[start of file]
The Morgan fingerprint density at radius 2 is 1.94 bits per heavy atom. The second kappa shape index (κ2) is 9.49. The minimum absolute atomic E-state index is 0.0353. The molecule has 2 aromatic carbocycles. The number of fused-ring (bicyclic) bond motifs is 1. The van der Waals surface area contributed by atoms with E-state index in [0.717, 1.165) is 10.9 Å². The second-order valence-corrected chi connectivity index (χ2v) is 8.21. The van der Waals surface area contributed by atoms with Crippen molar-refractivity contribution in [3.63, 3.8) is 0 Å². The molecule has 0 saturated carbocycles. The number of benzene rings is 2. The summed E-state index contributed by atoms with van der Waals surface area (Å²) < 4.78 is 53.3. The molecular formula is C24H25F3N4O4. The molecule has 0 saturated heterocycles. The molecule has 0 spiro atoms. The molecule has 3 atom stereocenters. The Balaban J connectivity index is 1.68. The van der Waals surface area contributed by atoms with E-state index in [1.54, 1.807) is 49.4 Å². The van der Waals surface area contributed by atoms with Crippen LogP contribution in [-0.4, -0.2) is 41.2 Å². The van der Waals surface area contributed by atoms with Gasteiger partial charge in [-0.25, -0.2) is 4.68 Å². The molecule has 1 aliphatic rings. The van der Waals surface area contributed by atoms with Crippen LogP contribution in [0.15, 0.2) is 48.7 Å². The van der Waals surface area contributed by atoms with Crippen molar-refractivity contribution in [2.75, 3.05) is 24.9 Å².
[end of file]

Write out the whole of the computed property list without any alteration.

The Morgan fingerprint density at radius 2 is 1.94 bits per heavy atom. The second kappa shape index (κ2) is 9.49. The minimum absolute atomic E-state index is 0.0353. The molecule has 2 aromatic carbocycles. The number of fused-ring (bicyclic) bond motifs is 1. The van der Waals surface area contributed by atoms with E-state index in [0.717, 1.165) is 10.9 Å². The second-order valence-corrected chi connectivity index (χ2v) is 8.21. The van der Waals surface area contributed by atoms with Crippen molar-refractivity contribution in [3.63, 3.8) is 0 Å². The molecule has 0 saturated carbocycles. The number of benzene rings is 2. The summed E-state index contributed by atoms with van der Waals surface area (Å²) < 4.78 is 53.3. The molecular formula is C24H25F3N4O4. The molecule has 0 saturated heterocycles. The molecule has 0 spiro atoms. The molecule has 3 atom stereocenters. The Balaban J connectivity index is 1.68. The van der Waals surface area contributed by atoms with E-state index in [1.54, 1.807) is 49.4 Å². The van der Waals surface area contributed by atoms with Crippen LogP contribution in [-0.4, -0.2) is 41.2 Å². The van der Waals surface area contributed by atoms with Gasteiger partial charge in [-0.25, -0.2) is 4.68 Å². The molecule has 1 aliphatic rings. The van der Waals surface area contributed by atoms with Crippen LogP contribution in [0.15, 0.2) is 48.7 Å². The van der Waals surface area contributed by atoms with Crippen molar-refractivity contribution in [2.75, 3.05) is 24.9 Å².